Time to shed regressive views and allow women’s entry into Sabarimala
Since political support is not forthcoming and religious bodies are administered by patriarchal entities, the courts and civil society are the only hope for women to get support in their drive for gender equalityeditorials Updated: Jan 09, 2017 08:47 IST
Tradition and customs seem to be among the most difficult barriers to breach when it comes to gender rights. A case in point is that of women’s entry into the famous Sabrimala shrine in a supposedly enlightened and fully literate Kerala. Now that Trupti Desai and her Bhumata brigade have announced their intention to enter the shrine to see Lord Ayyappa, the hackles of the temple’s governing body have been raised. It has said it will not allow this and the CPI(M) government in Kerala, which had earlier supported women’s rights in this matter, is significantly silent after having done a U-turn a little earlier on its progressive stand.
The opposition to women in their reproductive years entering the temple is based on the legend that the celibate deity would not tolerate this. The courts have been far more consistent than political parties in this, taking the position that tradition cannot take precedence over the Constitution and that discriminatory customs pose a danger to gender equality. A Bench headed by Justice Dipak Mishar had earlier asked, “Can a biological phenomenon be ground for discrimination?”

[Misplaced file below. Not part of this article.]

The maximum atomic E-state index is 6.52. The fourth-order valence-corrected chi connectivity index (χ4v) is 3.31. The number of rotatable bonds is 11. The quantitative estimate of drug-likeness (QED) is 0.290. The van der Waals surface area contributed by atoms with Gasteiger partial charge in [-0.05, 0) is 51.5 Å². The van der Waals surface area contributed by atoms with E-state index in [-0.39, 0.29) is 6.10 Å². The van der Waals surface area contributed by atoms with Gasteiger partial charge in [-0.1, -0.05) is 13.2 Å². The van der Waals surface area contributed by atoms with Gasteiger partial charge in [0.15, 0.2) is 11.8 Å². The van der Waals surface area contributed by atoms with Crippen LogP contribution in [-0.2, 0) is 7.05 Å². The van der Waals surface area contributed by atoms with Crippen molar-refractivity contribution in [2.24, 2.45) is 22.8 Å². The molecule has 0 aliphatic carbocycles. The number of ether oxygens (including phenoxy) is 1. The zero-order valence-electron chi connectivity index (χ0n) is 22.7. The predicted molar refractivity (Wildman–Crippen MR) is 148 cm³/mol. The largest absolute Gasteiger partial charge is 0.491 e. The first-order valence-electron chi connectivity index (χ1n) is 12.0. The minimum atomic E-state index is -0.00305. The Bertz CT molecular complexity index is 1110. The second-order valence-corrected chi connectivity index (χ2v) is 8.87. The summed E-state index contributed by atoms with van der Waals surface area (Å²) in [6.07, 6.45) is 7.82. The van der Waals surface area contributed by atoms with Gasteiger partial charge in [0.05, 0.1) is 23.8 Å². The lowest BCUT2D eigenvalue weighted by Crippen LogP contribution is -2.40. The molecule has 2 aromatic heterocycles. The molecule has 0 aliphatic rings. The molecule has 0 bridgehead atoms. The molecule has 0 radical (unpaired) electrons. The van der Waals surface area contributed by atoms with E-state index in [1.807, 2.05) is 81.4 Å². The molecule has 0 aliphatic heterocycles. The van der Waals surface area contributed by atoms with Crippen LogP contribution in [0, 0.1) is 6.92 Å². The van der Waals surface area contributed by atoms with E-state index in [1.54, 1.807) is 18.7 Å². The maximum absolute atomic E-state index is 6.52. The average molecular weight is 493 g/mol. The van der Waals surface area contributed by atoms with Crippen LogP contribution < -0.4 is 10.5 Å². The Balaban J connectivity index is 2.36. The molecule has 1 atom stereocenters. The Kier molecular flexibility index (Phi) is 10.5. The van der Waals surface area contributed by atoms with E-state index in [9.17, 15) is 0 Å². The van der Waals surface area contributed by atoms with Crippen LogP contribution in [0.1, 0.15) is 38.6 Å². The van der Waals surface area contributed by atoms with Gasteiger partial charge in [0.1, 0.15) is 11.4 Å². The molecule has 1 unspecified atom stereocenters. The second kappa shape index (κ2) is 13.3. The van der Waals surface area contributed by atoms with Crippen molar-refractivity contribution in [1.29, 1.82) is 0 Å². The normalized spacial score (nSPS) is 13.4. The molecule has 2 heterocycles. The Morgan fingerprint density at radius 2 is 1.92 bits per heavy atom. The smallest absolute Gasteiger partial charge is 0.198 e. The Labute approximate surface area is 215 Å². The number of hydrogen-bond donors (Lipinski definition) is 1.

Those in favour of such regressive traditions feel that the courts or governments have no right to interfere in religious matters. But this is not good enough. Here is a case of women being discriminated against solely on the basis of gender and this has no place in the law.
With time and progress these outdated beliefs about the purity of women and barring widows from some temples should have been changed by forces from within the Hindu fold. These customs were framed in a different time and place and cannot be considered to be cast in stone.
It is true that the Travancore Devasom Board administers the temple but there is nothing in the law which says that they can overturn what is guaranteed in the Constitution in the name of upholding tradition. India, being a secular country, the state has to ensure that all its citizens can exercise their right to worship at a time and place of their choosing.
In the past, the Board has even come up with the ridiculous proposition that women would be allowed to enter if they underwent a scan to prove that they were not menstruating. This violates all the rights of a woman including that of the right to privacy.
In recent times, both Hindu and Muslim women have come forward and vocally opposed the strictures which deny them their rights. These include the right to enter dargahs and temples. Since political support is not always forthcoming and religious bodies are administered by patriarchal entities, the courts and civil society are the main hope for women in their drive for gender equality.